New Storm Takes Aim at Seattle, Cascades

By Andy Mussoline, Senior Meteorologist
December 4, 2012; 4:20 AM ET
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A new storm is taking shape across the Pacific Ocean and will spread another round of heavy rain and gusty winds into the Northwest Monday night into Tuesday.

After a powerhouse storm slammed into Oregon earlier this weekend and spread heavy rain and damaging winds south into California, another storm is poised to hit the Northwest once again.

Intermittent rain and mountain snow will persist across western Oregon and Washington through Monday even though the newest storm has yet to arrive.

Snow levels will hold nearly steady between 3,000 and 3,500 feet in the Washington Cascades through Monday. This can bring an additional 6-12 inches of snow Monday evening. In turn, travel through the passes in Washington can be slick with snow- and ice-covered roads. Farther south into Oregon, most major passes should be just wet, with snow levels a moving toward 5,000 and 6,000 feet by Monday.

West of the Cascades, including the major cities of Seattle and Portland, on-and-off rain will continue into Monday. However, the rain will prove more of a nuisance than anything.

A stubborn storm centered just west of northern British Columbia is responsible for rainy and snowy weather across the Northwest through Monday.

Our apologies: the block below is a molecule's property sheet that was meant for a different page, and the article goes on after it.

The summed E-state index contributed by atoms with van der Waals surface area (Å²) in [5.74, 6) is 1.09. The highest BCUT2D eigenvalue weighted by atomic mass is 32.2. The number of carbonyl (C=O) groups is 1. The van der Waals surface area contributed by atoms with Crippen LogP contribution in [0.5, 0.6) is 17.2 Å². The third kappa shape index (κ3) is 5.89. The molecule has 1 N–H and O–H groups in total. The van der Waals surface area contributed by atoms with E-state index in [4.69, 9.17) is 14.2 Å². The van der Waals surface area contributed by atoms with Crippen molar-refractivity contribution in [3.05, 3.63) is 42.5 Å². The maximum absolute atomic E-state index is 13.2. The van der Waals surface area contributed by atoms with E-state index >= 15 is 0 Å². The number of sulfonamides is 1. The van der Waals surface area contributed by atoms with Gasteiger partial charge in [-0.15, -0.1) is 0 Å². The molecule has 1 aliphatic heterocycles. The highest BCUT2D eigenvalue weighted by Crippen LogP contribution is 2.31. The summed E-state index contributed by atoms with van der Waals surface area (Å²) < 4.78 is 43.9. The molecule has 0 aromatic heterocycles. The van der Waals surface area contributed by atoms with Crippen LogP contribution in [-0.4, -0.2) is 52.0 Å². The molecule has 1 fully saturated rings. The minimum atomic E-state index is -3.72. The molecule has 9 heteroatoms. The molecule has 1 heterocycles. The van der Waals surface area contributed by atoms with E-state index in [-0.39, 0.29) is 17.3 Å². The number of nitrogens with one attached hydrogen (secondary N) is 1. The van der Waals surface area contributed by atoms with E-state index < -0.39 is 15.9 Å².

However, the new storm taking aim at the region is originating just north of Hawaii. The new storm move full-steam across the Pacific before slamming into the region Monday night into Tuesday.

Rounds of rain, some heavy, will hit the region Monday night into Tuesday. Areas from northern California to Washington will feel the brunt of the storm, especially the mountainous areas.

Already saturated ground, in combination with the new waves of rain, can cause mudslides in the region. Gusty winds can bring down trees and power lines as well, sparking power outages in the region.

Heavy rain and gusty winds will be the focus with this new storm. Snow levels will rise well above the passes in the Cascades Monday night into Tuesday as a surge of warmer air accompanies the storm.

The storm will dissipate inland by Wednesday, leading to quieter weather in the Pacific Northwest. However, some lingering showers will once again persist.


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